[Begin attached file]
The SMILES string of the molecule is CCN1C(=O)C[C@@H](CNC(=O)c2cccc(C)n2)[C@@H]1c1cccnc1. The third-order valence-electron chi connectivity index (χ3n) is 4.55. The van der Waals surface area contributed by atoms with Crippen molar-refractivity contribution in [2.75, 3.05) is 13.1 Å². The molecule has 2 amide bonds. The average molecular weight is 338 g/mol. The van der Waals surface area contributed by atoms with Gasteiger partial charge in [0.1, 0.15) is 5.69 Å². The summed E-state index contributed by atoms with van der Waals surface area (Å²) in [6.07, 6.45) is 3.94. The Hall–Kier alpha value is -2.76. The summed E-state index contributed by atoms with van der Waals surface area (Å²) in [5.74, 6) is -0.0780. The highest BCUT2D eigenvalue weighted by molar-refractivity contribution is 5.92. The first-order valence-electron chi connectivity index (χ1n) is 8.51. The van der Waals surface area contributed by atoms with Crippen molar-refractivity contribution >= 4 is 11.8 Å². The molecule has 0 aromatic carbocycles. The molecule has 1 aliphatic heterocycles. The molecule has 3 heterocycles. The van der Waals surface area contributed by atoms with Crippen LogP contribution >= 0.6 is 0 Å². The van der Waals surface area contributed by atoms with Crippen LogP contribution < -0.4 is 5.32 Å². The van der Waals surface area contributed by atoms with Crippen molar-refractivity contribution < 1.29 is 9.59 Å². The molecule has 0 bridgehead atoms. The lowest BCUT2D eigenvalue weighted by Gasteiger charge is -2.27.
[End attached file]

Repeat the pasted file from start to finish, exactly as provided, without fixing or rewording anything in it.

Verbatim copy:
The SMILES string of the molecule is CCN1C(=O)C[C@@H](CNC(=O)c2cccc(C)n2)[C@@H]1c1cccnc1. The third-order valence-electron chi connectivity index (χ3n) is 4.55. The van der Waals surface area contributed by atoms with Crippen molar-refractivity contribution in [2.75, 3.05) is 13.1 Å². The molecule has 2 amide bonds. The average molecular weight is 338 g/mol. The van der Waals surface area contributed by atoms with Gasteiger partial charge in [0.1, 0.15) is 5.69 Å². The summed E-state index contributed by atoms with van der Waals surface area (Å²) in [6.07, 6.45) is 3.94. The Hall–Kier alpha value is -2.76. The summed E-state index contributed by atoms with van der Waals surface area (Å²) in [5.74, 6) is -0.0780. The highest BCUT2D eigenvalue weighted by molar-refractivity contribution is 5.92. The first-order valence-electron chi connectivity index (χ1n) is 8.51. The van der Waals surface area contributed by atoms with Crippen molar-refractivity contribution >= 4 is 11.8 Å². The molecule has 0 aromatic carbocycles. The molecule has 1 aliphatic heterocycles. The molecule has 3 heterocycles. The van der Waals surface area contributed by atoms with Crippen LogP contribution >= 0.6 is 0 Å². The van der Waals surface area contributed by atoms with Crippen LogP contribution < -0.4 is 5.32 Å². The van der Waals surface area contributed by atoms with Crippen molar-refractivity contribution < 1.29 is 9.59 Å². The molecule has 0 bridgehead atoms. The lowest BCUT2D eigenvalue weighted by Gasteiger charge is -2.27.